Peter Matambanadzo Senior Reporter
A Bindura farmer yesterday lost more than 47 tonnes of cured tobacco worth about US$200 000 in a fire that gutted his warehouse at Teragwaai Farm.
No one was injured in the incident that occurred around 0130hrs at the farm in Matepatepa about 35km from Bindura town.
Businessman and farm owner Mr Kudakwashe Kanengoni said the fire was suspected to have been caused by an electrical fault in the warehouse where the tobacco was stored ready for the market.
He did not rule out foul play.
“We suspect that the fire could have been caused by an electrical fault or maybe someone deliberately started the fire that destroyed the bales, which were in the stocking warehouse and ready to be delivered to the auction floors,” Mr Kanengoni said.
He said he lost 3 000 kgs of tobacco last month in yet another mysterious fire that started in one of the barns.
Mr Kanengoni said the tobacco was not insured and he has since made a report to police and Zesa Holdings to investigate the cause of the fire.
When The Herald visited the farm yesterday afternoon, debris was scattered at the scene and the roof of the warehouse had collapsed.
All the 47 tonnes of tobacco had been razed to ashes.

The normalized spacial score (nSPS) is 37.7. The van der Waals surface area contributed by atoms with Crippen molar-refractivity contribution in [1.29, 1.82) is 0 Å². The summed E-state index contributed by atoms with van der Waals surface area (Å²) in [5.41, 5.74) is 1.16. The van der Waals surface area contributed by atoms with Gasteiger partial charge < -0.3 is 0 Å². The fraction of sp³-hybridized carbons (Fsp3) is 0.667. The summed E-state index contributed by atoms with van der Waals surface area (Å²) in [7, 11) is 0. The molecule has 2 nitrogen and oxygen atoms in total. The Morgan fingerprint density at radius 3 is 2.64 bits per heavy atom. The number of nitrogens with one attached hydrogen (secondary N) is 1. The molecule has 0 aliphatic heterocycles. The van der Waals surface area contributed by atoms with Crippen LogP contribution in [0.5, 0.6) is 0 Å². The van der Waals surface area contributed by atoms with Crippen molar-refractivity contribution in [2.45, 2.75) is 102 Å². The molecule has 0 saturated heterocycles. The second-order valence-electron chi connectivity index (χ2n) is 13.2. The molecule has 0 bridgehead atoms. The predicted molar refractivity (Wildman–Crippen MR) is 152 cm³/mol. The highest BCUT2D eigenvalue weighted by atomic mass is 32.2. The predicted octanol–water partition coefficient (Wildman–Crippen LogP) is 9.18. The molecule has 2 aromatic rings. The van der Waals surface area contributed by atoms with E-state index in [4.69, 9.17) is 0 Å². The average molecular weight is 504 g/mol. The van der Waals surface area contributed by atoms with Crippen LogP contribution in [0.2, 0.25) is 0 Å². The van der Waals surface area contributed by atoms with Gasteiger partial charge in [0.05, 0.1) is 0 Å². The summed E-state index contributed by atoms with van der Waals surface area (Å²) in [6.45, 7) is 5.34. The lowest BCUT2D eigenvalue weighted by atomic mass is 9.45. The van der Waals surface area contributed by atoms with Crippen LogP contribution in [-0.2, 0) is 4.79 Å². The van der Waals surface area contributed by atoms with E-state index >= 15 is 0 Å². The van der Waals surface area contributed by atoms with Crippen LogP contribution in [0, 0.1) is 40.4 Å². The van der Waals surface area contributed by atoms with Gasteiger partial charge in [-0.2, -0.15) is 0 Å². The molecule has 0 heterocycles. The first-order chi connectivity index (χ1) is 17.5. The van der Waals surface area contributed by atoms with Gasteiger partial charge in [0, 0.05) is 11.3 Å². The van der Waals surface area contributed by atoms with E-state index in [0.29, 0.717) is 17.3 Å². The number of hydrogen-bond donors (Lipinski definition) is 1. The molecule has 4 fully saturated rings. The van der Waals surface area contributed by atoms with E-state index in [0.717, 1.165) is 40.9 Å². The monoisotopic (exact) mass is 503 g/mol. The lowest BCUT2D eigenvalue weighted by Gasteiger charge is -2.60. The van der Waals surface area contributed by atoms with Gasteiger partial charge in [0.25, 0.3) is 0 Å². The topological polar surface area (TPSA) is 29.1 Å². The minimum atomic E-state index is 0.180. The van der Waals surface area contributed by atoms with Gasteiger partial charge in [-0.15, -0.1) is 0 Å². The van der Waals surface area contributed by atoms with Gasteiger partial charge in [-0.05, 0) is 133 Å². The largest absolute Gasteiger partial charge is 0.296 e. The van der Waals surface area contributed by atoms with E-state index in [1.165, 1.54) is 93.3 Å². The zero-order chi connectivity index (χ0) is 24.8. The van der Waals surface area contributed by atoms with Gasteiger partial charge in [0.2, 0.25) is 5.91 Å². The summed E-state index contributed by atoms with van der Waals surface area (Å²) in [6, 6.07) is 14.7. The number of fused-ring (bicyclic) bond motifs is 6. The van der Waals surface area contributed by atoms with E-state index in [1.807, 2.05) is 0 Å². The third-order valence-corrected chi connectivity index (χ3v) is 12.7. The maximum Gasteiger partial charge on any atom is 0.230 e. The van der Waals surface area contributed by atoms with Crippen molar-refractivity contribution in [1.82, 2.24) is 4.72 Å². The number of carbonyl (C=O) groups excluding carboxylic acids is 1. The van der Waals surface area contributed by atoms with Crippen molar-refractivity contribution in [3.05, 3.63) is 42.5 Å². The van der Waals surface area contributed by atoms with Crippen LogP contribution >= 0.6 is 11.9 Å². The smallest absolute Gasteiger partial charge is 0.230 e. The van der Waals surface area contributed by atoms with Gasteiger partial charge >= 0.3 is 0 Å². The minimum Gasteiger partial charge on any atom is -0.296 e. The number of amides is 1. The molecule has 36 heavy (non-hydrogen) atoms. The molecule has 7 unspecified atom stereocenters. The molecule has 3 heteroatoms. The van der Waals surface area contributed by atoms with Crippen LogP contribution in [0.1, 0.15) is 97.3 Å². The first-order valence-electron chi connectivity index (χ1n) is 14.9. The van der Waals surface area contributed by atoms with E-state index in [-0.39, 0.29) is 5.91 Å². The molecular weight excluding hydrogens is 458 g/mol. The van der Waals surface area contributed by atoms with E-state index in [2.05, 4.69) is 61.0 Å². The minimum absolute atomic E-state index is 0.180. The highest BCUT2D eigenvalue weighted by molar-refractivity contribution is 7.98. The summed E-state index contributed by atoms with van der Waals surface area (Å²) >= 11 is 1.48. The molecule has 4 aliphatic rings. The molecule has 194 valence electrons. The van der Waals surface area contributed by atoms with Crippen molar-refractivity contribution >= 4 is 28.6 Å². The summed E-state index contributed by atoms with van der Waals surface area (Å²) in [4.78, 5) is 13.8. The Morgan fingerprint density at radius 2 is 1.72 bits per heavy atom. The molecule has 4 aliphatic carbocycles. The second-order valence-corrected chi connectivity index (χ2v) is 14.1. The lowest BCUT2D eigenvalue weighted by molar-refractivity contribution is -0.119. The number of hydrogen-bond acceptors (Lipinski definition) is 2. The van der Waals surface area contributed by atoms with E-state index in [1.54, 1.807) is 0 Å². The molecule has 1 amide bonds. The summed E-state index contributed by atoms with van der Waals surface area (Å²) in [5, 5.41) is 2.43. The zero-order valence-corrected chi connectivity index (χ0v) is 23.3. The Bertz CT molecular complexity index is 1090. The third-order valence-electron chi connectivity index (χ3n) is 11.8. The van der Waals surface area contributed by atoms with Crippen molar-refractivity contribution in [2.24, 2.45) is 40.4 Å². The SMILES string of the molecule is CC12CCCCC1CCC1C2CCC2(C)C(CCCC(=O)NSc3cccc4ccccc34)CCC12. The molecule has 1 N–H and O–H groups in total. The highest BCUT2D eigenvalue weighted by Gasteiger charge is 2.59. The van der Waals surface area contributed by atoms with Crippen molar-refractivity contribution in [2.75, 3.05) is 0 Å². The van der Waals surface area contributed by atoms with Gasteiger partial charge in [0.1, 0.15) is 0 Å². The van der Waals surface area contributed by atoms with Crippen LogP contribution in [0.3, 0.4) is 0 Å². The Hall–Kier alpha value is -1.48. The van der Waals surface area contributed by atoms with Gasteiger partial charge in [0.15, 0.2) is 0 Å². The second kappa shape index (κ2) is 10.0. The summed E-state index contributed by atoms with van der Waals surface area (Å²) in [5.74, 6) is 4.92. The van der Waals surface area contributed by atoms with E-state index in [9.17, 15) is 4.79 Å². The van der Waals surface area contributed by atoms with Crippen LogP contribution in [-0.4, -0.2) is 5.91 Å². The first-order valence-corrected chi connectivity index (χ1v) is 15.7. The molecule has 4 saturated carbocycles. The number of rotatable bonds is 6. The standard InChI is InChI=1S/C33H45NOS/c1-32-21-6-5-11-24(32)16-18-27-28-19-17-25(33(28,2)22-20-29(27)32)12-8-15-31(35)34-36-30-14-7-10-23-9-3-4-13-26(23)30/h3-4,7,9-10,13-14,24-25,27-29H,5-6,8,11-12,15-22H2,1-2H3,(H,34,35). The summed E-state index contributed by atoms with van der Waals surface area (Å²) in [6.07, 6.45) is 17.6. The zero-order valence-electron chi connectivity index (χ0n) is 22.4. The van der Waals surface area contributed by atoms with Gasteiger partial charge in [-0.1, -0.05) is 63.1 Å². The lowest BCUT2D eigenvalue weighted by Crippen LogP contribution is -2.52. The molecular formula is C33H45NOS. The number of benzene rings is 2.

A security guard at the farm Fanuel Jaki said he saw the fire around midnight and by the time he called out for help it had spread.
“We heard an explosion of asbestos and this is when we rushed and tried to put out the fire, but it had already engulfed most of the warehouse.
“We could not do anything but helplessly watch the bales being razed to ashes,” Jaki said.
In April last year tobacco farmers were urged to insure their crop to guard against hazards, which might affect their golden leaf in the event of mishaps.
The call was made following incidents during the Easter holidays in which tobacco awaiting delivery at the auction floors was drenched by rains while farmers waited for the re-opening of the floors.
Tobacco Sales Floor managing director Mr James Mutambanesango urged farmers to take ‘field to floor insurance cover' to cater for their crop outside the auction.